On a recent flight a passenger locked himself in the lavatory for almost the entire duration of the flight. It was only when the flight was in the final leg of descent that he could be persuaded to come out.
In similar situations, can the cabin crew open the door from the outside if it is locked from the inside?

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    $\begingroup$ Related (on Travel): Staying in the toilet during landing $\endgroup$ – reirab Dec 31 '15 at 16:55
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    $\begingroup$ Those doors aren't meant to be super secure anyways, so worst comes to worst they could break it down $\endgroup$ – David says Reinstate Monica Dec 31 '15 at 18:45
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    $\begingroup$ @DavidGrinberg Or, as described in the link above, simply remove it from its hinges. Apparently the doors are designed for the cabin crew to be able to easily remove them entirely, should they so desire. $\endgroup$ – reirab Dec 31 '15 at 19:49
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    $\begingroup$ @reirab Thanks that link was relevant. I was looking for some guidelines issued by FAA in this regard, as it may be a potential security situation $\endgroup$ – Firee Jan 1 '16 at 6:50

Apparently yes. It has been mentioned in a number of places. One of the methods given is pretty simple:

Step 1: Approach locked lavatory

Step 2: Lift "LAVATORY" sign

Step 3: Slide the knob into the unlocked position

Thats all to it, though they may vary with the aircraft.

As @RalphJ points out in the comments, it should go without saying that unless you are cabin crew, you should not be doing this.

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    $\begingroup$ CAUTION: Chances are good that if you use this information when you shouldn't, you will be the first person to deplane, because the police will be escorting you off to have a chat with them. "Interfering with flight crew" may figure in the conversation. If the lavatory door needs to be opened, better to ask the flight attendants to do so. This info does NOT need to be more widely available, because it CAN get somebody in deep trouble, with no good purpose served by retelling it. $\endgroup$ – Ralph J Dec 31 '15 at 14:22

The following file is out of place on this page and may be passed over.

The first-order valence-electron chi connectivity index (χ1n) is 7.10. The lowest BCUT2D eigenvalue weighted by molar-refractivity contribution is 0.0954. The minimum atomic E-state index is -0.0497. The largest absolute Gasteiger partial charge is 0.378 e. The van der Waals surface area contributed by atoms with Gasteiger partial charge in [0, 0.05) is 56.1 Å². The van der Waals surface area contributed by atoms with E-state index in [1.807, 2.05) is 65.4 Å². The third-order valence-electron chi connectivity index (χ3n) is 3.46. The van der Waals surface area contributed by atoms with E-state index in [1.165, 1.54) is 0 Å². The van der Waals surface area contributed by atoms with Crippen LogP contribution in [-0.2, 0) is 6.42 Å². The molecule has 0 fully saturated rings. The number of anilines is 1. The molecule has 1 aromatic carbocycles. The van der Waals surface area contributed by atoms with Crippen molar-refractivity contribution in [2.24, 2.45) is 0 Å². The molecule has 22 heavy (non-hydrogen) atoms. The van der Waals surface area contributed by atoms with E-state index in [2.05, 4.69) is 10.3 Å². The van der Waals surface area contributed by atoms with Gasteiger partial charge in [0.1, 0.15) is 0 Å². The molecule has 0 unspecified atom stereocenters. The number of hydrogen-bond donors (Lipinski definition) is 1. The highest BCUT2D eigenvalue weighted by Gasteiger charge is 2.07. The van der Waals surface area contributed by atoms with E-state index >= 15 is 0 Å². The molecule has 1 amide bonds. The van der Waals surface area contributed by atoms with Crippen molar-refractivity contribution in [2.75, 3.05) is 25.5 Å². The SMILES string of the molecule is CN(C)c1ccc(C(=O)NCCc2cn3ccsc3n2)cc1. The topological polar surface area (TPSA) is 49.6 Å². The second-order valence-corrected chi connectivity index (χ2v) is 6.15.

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    $\begingroup$ One would hope that most people would have enough common sense to be aware that opening an occupied public bathroom stall without permission has consequences. $\endgroup$ – reirab Dec 31 '15 at 16:47
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    $\begingroup$ I don't know if it's just me, but I always find with good observation, figuring out how to open the door from the outside is pretty straightforward. $\endgroup$ – kevin Dec 31 '15 at 17:35
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    $\begingroup$ @reirab The frustrating part about common sense is how remarkably un-common it appears to be in each passing generation. $\endgroup$ – Cort Ammon Dec 31 '15 at 18:04
  • $\begingroup$ @RalphJ: I am sure, all frequent fliers know this trick, which makes me wonder why the aircraft manufacturers don't employ a better procedure, like a master key (available only to the crew). On long haul flights and late at night, somebody might want to enter a toilet already occupied by a female passenger with a wrong intention, and lack of better security might lead to an unwanted incident. $\endgroup$ – Firee Jan 2 '16 at 6:56

Yes, the flight attendants can lock and unlock the lavatories from the cabin. As far as I know, the specific ways that they do this, which probably vary from one aircraft type to another, aren't published by the airlines as a matter of protecting customers' privacy. Bad day for everybody if a deviant was to use such a method to open an occupied lavatory to get a cheap thrill.

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    $\begingroup$ It's no secret: I've seen how the attendants do it on pretty much every international flight I've taken. $\endgroup$ – Hugh Jan 1 '16 at 12:14
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    $\begingroup$ One might conclude locking any bathroom door is merely a way to indicate the lavatory is occupied. Privacy is a relative concept in this world anyway. $\endgroup$ – Rob Vermeulen Jan 2 '16 at 15:10

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